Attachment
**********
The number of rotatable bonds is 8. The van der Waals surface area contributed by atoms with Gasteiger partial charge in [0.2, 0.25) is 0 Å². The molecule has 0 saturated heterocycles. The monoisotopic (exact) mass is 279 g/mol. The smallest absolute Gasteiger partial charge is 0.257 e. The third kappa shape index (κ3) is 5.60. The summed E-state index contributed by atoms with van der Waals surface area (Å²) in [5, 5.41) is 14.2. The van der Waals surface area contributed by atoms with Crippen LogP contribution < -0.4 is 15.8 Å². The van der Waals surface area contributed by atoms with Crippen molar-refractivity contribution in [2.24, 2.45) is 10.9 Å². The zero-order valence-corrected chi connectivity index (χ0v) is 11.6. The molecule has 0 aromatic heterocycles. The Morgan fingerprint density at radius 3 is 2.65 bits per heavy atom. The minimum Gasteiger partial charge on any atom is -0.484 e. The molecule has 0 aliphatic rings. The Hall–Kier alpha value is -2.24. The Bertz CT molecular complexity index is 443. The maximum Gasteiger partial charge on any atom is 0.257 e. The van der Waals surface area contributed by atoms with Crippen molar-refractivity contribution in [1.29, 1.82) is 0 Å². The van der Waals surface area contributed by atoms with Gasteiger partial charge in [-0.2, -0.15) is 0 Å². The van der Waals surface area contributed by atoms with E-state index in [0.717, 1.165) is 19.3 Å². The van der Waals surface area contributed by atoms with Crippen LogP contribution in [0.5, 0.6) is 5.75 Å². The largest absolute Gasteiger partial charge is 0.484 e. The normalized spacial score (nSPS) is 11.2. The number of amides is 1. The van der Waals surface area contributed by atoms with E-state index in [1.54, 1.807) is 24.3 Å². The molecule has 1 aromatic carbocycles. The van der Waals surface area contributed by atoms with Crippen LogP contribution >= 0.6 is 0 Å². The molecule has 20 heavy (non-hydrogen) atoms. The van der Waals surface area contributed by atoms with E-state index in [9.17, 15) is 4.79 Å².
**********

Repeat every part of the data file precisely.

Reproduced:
The number of rotatable bonds is 8. The van der Waals surface area contributed by atoms with Gasteiger partial charge in [0.2, 0.25) is 0 Å². The molecule has 0 saturated heterocycles. The monoisotopic (exact) mass is 279 g/mol. The smallest absolute Gasteiger partial charge is 0.257 e. The third kappa shape index (κ3) is 5.60. The summed E-state index contributed by atoms with van der Waals surface area (Å²) in [5, 5.41) is 14.2. The van der Waals surface area contributed by atoms with Crippen LogP contribution < -0.4 is 15.8 Å². The van der Waals surface area contributed by atoms with Crippen molar-refractivity contribution in [2.24, 2.45) is 10.9 Å². The zero-order valence-corrected chi connectivity index (χ0v) is 11.6. The molecule has 0 aromatic heterocycles. The Morgan fingerprint density at radius 3 is 2.65 bits per heavy atom. The minimum Gasteiger partial charge on any atom is -0.484 e. The molecule has 0 aliphatic rings. The Hall–Kier alpha value is -2.24. The Bertz CT molecular complexity index is 443. The maximum Gasteiger partial charge on any atom is 0.257 e. The van der Waals surface area contributed by atoms with Crippen molar-refractivity contribution in [1.29, 1.82) is 0 Å². The van der Waals surface area contributed by atoms with Gasteiger partial charge in [-0.2, -0.15) is 0 Å². The van der Waals surface area contributed by atoms with E-state index in [0.717, 1.165) is 19.3 Å². The van der Waals surface area contributed by atoms with Crippen LogP contribution in [0.5, 0.6) is 5.75 Å². The largest absolute Gasteiger partial charge is 0.484 e. The normalized spacial score (nSPS) is 11.2. The number of amides is 1. The van der Waals surface area contributed by atoms with E-state index in [1.54, 1.807) is 24.3 Å². The molecule has 1 aromatic carbocycles. The van der Waals surface area contributed by atoms with Crippen LogP contribution >= 0.6 is 0 Å². The molecule has 20 heavy (non-hydrogen) atoms. The van der Waals surface area contributed by atoms with E-state index in [9.17, 15) is 4.79 Å².